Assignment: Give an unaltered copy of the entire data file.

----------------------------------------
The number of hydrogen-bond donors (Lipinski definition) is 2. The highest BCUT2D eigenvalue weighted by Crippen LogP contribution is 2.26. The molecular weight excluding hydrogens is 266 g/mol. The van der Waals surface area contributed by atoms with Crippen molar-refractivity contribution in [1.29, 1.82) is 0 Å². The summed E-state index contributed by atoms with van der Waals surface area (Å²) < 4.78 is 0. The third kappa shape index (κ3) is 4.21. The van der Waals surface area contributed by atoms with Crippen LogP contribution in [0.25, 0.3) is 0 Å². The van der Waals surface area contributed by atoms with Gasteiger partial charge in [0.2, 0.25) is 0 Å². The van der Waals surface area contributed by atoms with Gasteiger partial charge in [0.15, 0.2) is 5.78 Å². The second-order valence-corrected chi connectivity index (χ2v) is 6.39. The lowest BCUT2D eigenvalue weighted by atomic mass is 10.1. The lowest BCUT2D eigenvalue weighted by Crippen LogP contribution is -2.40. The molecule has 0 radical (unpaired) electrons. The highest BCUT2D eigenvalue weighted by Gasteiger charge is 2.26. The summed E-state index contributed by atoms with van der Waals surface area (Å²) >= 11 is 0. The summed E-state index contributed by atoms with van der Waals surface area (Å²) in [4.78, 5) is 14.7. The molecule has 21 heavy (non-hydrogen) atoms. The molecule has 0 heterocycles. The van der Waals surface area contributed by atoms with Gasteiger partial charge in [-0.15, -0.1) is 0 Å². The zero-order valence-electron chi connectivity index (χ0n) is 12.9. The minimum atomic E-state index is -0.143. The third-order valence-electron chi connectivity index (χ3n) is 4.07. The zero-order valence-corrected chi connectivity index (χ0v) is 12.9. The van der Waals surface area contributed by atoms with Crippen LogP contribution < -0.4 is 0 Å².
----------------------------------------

The number of hydrogen-bond donors (Lipinski definition) is 2. The highest BCUT2D eigenvalue weighted by Crippen LogP contribution is 2.26. The molecular weight excluding hydrogens is 266 g/mol. The van der Waals surface area contributed by atoms with Crippen molar-refractivity contribution in [1.29, 1.82) is 0 Å². The summed E-state index contributed by atoms with van der Waals surface area (Å²) < 4.78 is 0. The third kappa shape index (κ3) is 4.21. The van der Waals surface area contributed by atoms with Crippen LogP contribution in [0.25, 0.3) is 0 Å². The van der Waals surface area contributed by atoms with Gasteiger partial charge in [0.2, 0.25) is 0 Å². The van der Waals surface area contributed by atoms with Gasteiger partial charge in [0.15, 0.2) is 5.78 Å². The second-order valence-corrected chi connectivity index (χ2v) is 6.39. The lowest BCUT2D eigenvalue weighted by atomic mass is 10.1. The lowest BCUT2D eigenvalue weighted by Crippen LogP contribution is -2.40. The molecule has 0 radical (unpaired) electrons. The highest BCUT2D eigenvalue weighted by Gasteiger charge is 2.26. The summed E-state index contributed by atoms with van der Waals surface area (Å²) >= 11 is 0. The summed E-state index contributed by atoms with van der Waals surface area (Å²) in [4.78, 5) is 14.7. The molecule has 21 heavy (non-hydrogen) atoms. The molecule has 0 heterocycles. The van der Waals surface area contributed by atoms with Gasteiger partial charge in [-0.15, -0.1) is 0 Å². The zero-order valence-electron chi connectivity index (χ0n) is 12.9. The minimum atomic E-state index is -0.143. The third-order valence-electron chi connectivity index (χ3n) is 4.07. The zero-order valence-corrected chi connectivity index (χ0v) is 12.9. The van der Waals surface area contributed by atoms with Crippen LogP contribution < -0.4 is 0 Å².